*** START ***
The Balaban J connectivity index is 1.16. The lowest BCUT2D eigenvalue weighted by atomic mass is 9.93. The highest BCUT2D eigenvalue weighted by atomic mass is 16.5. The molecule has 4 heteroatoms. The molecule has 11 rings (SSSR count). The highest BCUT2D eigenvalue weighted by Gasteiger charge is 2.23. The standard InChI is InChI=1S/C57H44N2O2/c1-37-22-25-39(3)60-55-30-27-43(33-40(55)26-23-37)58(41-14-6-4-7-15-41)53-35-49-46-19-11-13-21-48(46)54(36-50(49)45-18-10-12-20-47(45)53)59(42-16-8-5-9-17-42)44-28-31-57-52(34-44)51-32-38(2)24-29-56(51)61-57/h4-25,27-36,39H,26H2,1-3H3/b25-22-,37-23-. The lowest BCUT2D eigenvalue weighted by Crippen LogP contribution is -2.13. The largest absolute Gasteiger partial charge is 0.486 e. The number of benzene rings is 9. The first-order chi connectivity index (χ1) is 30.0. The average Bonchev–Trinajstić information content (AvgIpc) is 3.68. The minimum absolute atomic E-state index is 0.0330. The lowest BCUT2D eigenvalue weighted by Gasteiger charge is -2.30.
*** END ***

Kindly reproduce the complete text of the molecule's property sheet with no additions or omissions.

The Balaban J connectivity index is 1.16. The lowest BCUT2D eigenvalue weighted by atomic mass is 9.93. The highest BCUT2D eigenvalue weighted by atomic mass is 16.5. The molecule has 4 heteroatoms. The molecule has 11 rings (SSSR count). The highest BCUT2D eigenvalue weighted by Gasteiger charge is 2.23. The standard InChI is InChI=1S/C57H44N2O2/c1-37-22-25-39(3)60-55-30-27-43(33-40(55)26-23-37)58(41-14-6-4-7-15-41)53-35-49-46-19-11-13-21-48(46)54(36-50(49)45-18-10-12-20-47(45)53)59(42-16-8-5-9-17-42)44-28-31-57-52(34-44)51-32-38(2)24-29-56(51)61-57/h4-25,27-36,39H,26H2,1-3H3/b25-22-,37-23-. The lowest BCUT2D eigenvalue weighted by Crippen LogP contribution is -2.13. The largest absolute Gasteiger partial charge is 0.486 e. The number of benzene rings is 9. The first-order chi connectivity index (χ1) is 30.0. The average Bonchev–Trinajstić information content (AvgIpc) is 3.68. The minimum absolute atomic E-state index is 0.0330. The lowest BCUT2D eigenvalue weighted by Gasteiger charge is -2.30.